Useful information, no?
In other news, I want to talk about sweetness in stories, but I'm not quite sure what I want to say. By which I mean, those stories that buymeaclue calls "small, sweet stories." Stories that are compassionate, that occupy a place diagonally across the range from edgy and/or gritty stories, without being overly sentimental, twee, or one-dimensional. Connie Willis writes stories like this, sometimes. So does Peter Beagle.
I think they're not trendy, necessarily. But they're important. Edgy stories, painful stories, may feel moe important, may be more obvious in their importance. But I'm not entirely certain they mean more than the stories that embrace compassion as well as complexity, as long as they can do it without oversimplifying.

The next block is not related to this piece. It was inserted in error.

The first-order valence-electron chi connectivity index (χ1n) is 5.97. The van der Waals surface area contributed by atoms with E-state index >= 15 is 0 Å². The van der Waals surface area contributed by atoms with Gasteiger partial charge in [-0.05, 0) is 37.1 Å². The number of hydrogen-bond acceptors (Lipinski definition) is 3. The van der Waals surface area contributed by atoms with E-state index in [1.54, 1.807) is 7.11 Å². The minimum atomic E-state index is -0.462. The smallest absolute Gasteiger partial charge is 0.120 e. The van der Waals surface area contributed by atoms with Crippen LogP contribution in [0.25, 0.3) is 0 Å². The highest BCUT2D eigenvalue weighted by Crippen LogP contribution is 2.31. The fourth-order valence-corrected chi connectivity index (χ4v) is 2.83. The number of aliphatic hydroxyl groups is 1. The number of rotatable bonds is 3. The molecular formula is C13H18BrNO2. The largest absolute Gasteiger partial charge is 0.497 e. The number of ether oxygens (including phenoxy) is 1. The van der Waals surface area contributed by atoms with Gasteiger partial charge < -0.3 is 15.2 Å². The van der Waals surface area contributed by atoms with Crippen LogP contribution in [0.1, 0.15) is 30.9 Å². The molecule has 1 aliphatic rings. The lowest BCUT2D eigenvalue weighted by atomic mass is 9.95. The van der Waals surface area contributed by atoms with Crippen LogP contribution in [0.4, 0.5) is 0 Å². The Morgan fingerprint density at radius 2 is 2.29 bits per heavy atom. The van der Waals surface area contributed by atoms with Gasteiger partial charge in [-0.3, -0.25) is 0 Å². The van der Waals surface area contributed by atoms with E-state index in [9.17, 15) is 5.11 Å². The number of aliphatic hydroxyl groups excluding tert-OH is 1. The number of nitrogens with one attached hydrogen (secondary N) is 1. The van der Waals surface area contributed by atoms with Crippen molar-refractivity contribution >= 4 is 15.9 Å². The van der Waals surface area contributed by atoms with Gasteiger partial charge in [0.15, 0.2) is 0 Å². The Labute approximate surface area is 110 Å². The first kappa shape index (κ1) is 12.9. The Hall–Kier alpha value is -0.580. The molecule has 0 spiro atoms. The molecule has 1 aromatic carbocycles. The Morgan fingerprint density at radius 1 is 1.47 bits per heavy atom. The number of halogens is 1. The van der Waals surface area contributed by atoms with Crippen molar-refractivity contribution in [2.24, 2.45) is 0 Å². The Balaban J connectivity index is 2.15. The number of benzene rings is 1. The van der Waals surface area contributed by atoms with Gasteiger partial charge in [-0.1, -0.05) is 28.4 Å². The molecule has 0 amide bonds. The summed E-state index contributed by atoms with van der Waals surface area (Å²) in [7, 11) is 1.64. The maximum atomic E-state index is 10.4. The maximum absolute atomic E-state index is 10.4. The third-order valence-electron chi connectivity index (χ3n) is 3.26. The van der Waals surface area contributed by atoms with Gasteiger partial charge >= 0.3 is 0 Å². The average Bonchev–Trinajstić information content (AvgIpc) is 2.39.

I think stories that attempt to do this may find themselves dismissed, or may make people uncomfortable, because nobody wants to have the label of sentimental and schmaltzy pasted over them. But there is a place for things that aren't sentimental, and are still emotionally honest.
Honesty is not, after all, only about cynicism. And cynicism in storytelling, taken to an extreme, produces stories that are as one-dimensional as the overly sympathetic stories.
Interesting. And I wonder how one would go about writing a story that was edgy and compassionate, all at once. It has to be possible.